Last month we were lucky enough to catch up with Chris Hines MBE when he was a keynote speaker at Bude Climate Partnership’s Bright Futures Festival down in Cornwall
You may know Chris as the Co-Founder and Director of Surfers Against Sewage (1990-2000) or as the former Sustainability Director at the Eden Project. In 2008 he was awarded an MBE for “Services To The Environment” and became joint-winner of the first international Surfers Path Green Wave Awards for contributions to surfing and the environment. He now runs A Grain of Sand, working with companies and organisations to pursue positive change including sitting on the Sustainability Advisory Panel to the BBC.
Chris has been an environmental campaigner for over 30 years, a passion fostered during his childhood days of living on the edge of Dartmoor. This deep connection with the planet never left him so it was only natural that as a surfer, the health of the Ocean became his primary focus. Over the years, he became renowned as a highly experienced communicator and a true driver of positive change. Who here remembers him confronting Tony Blair about the state of Porthtowan Beach – or Porth Tampon beach as it was known back in the day because of the raw sewage being pumped into it.
As we listened to Chris speak, none of that passion for the planet’s health had dissipated and neither had his ability to motivate and mobilise an audience into positive action. Having been thoroughly uplifted by his talk, we took it upon ourselves to ask him a few questions about the state of the world – here’s what he said.
What are the main challenges we are facing in the world today?
The main challenges are, in my humble opinion: Climate change crisis and biodiversity crisis which are linked, so I’ll call that one main challenge. Then there’s population increases and mindless consumption. Lack of empathy towards others and a collective loss of connectedness with each other and the planet is another. And then there’s the inability to think in an examined way and to work out what is fact.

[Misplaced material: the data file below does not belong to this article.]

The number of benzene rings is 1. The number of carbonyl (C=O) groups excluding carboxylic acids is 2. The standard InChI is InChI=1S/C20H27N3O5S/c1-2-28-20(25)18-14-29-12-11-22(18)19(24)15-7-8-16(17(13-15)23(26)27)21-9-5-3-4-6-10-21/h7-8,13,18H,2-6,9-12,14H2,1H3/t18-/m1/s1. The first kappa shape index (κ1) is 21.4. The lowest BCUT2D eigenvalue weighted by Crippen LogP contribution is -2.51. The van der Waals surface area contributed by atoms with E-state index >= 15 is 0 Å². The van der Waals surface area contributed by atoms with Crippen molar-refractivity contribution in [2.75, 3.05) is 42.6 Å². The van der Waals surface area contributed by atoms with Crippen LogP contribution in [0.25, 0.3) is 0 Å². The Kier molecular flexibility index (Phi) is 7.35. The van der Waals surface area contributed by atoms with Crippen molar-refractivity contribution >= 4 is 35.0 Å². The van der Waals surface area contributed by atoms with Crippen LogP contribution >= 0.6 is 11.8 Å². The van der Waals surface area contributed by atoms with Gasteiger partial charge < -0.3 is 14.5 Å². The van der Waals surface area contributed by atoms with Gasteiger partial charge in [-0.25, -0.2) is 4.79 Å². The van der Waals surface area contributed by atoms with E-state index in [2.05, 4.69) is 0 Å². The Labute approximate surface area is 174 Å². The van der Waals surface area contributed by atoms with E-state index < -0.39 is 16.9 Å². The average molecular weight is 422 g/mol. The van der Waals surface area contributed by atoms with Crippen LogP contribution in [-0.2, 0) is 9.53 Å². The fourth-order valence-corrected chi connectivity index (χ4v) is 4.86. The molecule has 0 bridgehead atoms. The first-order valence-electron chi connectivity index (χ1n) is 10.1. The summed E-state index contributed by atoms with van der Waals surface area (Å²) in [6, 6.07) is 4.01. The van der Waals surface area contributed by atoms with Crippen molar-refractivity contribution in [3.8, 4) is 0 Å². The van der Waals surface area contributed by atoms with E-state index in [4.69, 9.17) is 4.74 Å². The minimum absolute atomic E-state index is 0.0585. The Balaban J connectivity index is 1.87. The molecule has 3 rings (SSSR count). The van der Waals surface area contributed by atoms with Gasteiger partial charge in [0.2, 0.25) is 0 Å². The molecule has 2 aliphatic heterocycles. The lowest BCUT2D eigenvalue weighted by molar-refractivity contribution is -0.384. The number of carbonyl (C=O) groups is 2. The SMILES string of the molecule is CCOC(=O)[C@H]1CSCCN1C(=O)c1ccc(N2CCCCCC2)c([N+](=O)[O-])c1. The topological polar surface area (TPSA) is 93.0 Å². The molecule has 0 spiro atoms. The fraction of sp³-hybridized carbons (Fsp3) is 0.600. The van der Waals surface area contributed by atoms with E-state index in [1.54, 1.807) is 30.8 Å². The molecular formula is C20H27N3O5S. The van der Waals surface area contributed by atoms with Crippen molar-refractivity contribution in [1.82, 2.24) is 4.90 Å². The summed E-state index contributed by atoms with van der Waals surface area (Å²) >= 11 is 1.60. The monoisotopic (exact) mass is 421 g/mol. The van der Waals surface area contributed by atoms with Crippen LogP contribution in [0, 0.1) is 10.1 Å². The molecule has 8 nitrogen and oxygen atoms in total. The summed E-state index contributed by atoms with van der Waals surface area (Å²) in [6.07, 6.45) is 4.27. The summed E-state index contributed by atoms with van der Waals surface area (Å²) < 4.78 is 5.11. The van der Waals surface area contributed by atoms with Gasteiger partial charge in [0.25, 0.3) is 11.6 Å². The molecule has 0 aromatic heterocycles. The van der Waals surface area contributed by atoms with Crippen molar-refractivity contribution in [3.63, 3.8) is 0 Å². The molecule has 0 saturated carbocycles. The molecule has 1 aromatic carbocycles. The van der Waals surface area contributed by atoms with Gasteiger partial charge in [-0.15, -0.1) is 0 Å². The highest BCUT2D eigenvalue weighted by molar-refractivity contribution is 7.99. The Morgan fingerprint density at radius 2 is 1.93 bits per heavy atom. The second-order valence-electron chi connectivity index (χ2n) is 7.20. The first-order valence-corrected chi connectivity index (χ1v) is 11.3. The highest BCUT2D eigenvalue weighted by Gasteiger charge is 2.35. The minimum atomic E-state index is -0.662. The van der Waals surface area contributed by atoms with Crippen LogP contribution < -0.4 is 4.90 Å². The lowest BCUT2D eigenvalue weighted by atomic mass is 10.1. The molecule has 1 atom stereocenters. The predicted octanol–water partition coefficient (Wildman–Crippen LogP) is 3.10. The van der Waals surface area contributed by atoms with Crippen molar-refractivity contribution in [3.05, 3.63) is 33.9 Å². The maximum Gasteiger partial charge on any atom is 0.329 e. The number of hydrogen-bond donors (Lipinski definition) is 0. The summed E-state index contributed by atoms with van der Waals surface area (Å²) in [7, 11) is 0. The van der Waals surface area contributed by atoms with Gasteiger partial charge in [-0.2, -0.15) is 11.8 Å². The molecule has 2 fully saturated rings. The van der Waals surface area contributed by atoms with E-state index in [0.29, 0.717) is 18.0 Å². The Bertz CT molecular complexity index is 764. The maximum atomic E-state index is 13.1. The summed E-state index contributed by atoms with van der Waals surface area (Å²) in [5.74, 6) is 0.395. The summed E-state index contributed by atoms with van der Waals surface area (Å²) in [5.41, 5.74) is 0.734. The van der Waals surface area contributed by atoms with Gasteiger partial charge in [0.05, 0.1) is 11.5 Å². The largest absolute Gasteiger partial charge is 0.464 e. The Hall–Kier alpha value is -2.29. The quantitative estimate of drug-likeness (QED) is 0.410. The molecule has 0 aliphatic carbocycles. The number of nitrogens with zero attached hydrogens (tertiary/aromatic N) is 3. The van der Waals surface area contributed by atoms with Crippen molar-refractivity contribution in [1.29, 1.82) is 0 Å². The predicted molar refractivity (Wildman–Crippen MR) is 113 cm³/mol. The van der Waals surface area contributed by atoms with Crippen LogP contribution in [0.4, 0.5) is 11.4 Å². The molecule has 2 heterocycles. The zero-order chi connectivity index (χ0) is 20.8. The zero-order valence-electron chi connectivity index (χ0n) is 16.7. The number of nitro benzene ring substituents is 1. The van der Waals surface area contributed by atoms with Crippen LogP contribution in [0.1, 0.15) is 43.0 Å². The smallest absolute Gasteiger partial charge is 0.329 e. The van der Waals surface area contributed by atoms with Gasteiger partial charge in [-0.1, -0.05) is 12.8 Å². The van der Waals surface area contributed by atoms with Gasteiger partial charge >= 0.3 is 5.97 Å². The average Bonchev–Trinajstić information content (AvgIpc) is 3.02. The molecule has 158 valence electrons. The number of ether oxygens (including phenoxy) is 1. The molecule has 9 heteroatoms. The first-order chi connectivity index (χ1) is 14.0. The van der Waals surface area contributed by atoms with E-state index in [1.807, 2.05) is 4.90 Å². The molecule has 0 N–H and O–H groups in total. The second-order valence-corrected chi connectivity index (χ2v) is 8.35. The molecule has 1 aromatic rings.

What are the solutions to the problems?
True equality and equity of everyone irrespective of their skin colour or gender. Helping people move away from self-centred behaviours but that can be difficult, as I sometimes think we’re hard wired into them as an old survival instinct. Better education with respect for others and time to connect people. Slow down and appreciate what you’re got and look after it and each other. An understanding of how to apply quizzical thought and find balance. From that comes the ability to develop and deliver the vision of a world in harmony with the planet. Oh and VOTE – and for those who say they don’t vote – YOU DO, and YOU HAVE in every single election. You vote for a lack of hope, a lack of vision and you vote for apathy and not caring for the planet or other people!
Is there hope for our planet?
At times it’s tough to remain hopeful but I do. I am a cautious optimist but worry about how bad things will have to get before we find our collective way out of this hole we’re digging. We will have to be willing and articulate enough to stand against some of the darker forces that try to exploit these challenges to drive us into more isolationist behaviours. We are all in this together and the sooner we realise that the better.
And surfing, why do you still surf? What is its importance to you?
Why do I surf? Goodness now there’s a question…for the love of being around the sea and feeling that motion and connection, it feeds my soul, keeps my body in some form of functioning shape and makes me happy. Oh and I love seeing my wife, Katie, paddling back out after she’s had a good wave too!